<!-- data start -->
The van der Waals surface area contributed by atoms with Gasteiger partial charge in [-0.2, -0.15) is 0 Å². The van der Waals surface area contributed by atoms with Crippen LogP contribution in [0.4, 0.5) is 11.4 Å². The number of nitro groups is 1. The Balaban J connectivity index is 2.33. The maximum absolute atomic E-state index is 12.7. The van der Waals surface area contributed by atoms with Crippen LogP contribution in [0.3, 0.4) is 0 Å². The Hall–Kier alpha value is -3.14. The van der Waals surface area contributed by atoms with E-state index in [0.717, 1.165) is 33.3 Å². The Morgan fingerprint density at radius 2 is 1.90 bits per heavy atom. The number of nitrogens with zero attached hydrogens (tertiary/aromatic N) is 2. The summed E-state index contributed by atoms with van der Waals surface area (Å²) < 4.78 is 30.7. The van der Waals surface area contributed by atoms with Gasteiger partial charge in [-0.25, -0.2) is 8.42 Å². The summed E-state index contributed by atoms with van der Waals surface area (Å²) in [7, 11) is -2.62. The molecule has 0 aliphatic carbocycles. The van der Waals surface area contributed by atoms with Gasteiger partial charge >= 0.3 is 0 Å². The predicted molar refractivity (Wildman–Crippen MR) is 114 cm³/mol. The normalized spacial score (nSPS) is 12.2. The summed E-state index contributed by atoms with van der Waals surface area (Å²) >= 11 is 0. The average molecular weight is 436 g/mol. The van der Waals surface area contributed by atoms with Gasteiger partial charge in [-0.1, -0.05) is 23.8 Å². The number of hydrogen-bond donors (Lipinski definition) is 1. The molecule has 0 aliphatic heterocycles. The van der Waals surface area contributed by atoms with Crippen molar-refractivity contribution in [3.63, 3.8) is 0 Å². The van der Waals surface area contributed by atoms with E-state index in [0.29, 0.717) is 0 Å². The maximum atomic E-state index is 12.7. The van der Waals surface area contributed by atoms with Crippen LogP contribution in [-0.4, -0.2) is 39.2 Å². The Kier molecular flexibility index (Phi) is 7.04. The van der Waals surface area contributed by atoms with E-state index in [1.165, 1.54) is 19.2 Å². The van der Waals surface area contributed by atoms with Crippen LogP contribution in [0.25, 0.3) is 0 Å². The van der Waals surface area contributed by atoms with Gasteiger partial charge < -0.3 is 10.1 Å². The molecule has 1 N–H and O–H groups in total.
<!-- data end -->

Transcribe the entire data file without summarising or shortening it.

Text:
The van der Waals surface area contributed by atoms with Gasteiger partial charge in [-0.2, -0.15) is 0 Å². The van der Waals surface area contributed by atoms with Crippen LogP contribution in [0.4, 0.5) is 11.4 Å². The number of nitro groups is 1. The Balaban J connectivity index is 2.33. The maximum absolute atomic E-state index is 12.7. The van der Waals surface area contributed by atoms with Crippen LogP contribution in [0.3, 0.4) is 0 Å². The Hall–Kier alpha value is -3.14. The van der Waals surface area contributed by atoms with E-state index in [0.717, 1.165) is 33.3 Å². The Morgan fingerprint density at radius 2 is 1.90 bits per heavy atom. The number of nitrogens with zero attached hydrogens (tertiary/aromatic N) is 2. The summed E-state index contributed by atoms with van der Waals surface area (Å²) < 4.78 is 30.7. The van der Waals surface area contributed by atoms with Gasteiger partial charge in [-0.25, -0.2) is 8.42 Å². The summed E-state index contributed by atoms with van der Waals surface area (Å²) in [7, 11) is -2.62. The molecule has 0 aliphatic carbocycles. The van der Waals surface area contributed by atoms with Gasteiger partial charge >= 0.3 is 0 Å². The predicted molar refractivity (Wildman–Crippen MR) is 114 cm³/mol. The normalized spacial score (nSPS) is 12.2. The summed E-state index contributed by atoms with van der Waals surface area (Å²) >= 11 is 0. The average molecular weight is 436 g/mol. The van der Waals surface area contributed by atoms with Gasteiger partial charge in [-0.1, -0.05) is 23.8 Å². The number of hydrogen-bond donors (Lipinski definition) is 1. The molecule has 0 aliphatic heterocycles. The van der Waals surface area contributed by atoms with Crippen molar-refractivity contribution in [3.63, 3.8) is 0 Å². The van der Waals surface area contributed by atoms with E-state index in [0.29, 0.717) is 0 Å². The maximum atomic E-state index is 12.7. The van der Waals surface area contributed by atoms with Crippen LogP contribution in [-0.4, -0.2) is 39.2 Å². The Kier molecular flexibility index (Phi) is 7.04. The van der Waals surface area contributed by atoms with E-state index in [1.165, 1.54) is 19.2 Å². The van der Waals surface area contributed by atoms with Crippen LogP contribution in [0.25, 0.3) is 0 Å². The van der Waals surface area contributed by atoms with Gasteiger partial charge < -0.3 is 10.1 Å². The molecule has 1 N–H and O–H groups in total.